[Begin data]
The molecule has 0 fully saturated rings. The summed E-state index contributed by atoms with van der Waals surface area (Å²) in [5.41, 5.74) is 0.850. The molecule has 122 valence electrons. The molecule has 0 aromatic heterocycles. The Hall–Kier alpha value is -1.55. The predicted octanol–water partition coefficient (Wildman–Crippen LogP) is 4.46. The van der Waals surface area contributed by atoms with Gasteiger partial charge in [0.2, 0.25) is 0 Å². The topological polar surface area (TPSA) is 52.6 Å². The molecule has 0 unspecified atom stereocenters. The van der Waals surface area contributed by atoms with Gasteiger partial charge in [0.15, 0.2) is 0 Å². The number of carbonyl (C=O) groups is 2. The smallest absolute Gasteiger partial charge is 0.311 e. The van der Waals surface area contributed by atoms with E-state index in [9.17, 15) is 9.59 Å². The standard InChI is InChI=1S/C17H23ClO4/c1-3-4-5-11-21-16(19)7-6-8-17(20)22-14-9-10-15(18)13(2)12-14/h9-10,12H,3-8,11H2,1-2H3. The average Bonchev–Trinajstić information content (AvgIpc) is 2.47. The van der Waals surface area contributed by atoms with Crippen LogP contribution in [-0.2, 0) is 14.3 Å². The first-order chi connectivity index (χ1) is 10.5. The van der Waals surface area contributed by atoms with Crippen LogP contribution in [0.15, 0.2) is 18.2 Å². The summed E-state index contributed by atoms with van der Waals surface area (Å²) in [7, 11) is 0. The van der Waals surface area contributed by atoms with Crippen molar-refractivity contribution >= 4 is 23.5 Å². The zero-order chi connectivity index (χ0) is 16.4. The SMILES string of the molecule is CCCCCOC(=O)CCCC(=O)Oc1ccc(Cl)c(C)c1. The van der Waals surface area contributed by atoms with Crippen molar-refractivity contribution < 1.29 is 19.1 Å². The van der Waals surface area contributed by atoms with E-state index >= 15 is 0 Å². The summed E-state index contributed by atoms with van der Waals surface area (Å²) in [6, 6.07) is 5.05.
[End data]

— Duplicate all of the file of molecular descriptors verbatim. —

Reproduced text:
The molecule has 0 fully saturated rings. The summed E-state index contributed by atoms with van der Waals surface area (Å²) in [5.41, 5.74) is 0.850. The molecule has 122 valence electrons. The molecule has 0 aromatic heterocycles. The Hall–Kier alpha value is -1.55. The predicted octanol–water partition coefficient (Wildman–Crippen LogP) is 4.46. The van der Waals surface area contributed by atoms with Gasteiger partial charge in [0.2, 0.25) is 0 Å². The topological polar surface area (TPSA) is 52.6 Å². The molecule has 0 unspecified atom stereocenters. The van der Waals surface area contributed by atoms with Gasteiger partial charge in [0.15, 0.2) is 0 Å². The number of carbonyl (C=O) groups is 2. The smallest absolute Gasteiger partial charge is 0.311 e. The van der Waals surface area contributed by atoms with E-state index in [9.17, 15) is 9.59 Å². The standard InChI is InChI=1S/C17H23ClO4/c1-3-4-5-11-21-16(19)7-6-8-17(20)22-14-9-10-15(18)13(2)12-14/h9-10,12H,3-8,11H2,1-2H3. The average Bonchev–Trinajstić information content (AvgIpc) is 2.47. The van der Waals surface area contributed by atoms with Crippen LogP contribution in [-0.2, 0) is 14.3 Å². The first-order chi connectivity index (χ1) is 10.5. The van der Waals surface area contributed by atoms with Crippen LogP contribution in [0.15, 0.2) is 18.2 Å². The summed E-state index contributed by atoms with van der Waals surface area (Å²) in [7, 11) is 0. The van der Waals surface area contributed by atoms with Crippen molar-refractivity contribution >= 4 is 23.5 Å². The zero-order chi connectivity index (χ0) is 16.4. The SMILES string of the molecule is CCCCCOC(=O)CCCC(=O)Oc1ccc(Cl)c(C)c1. The van der Waals surface area contributed by atoms with Crippen molar-refractivity contribution < 1.29 is 19.1 Å². The van der Waals surface area contributed by atoms with E-state index >= 15 is 0 Å². The summed E-state index contributed by atoms with van der Waals surface area (Å²) in [6, 6.07) is 5.05.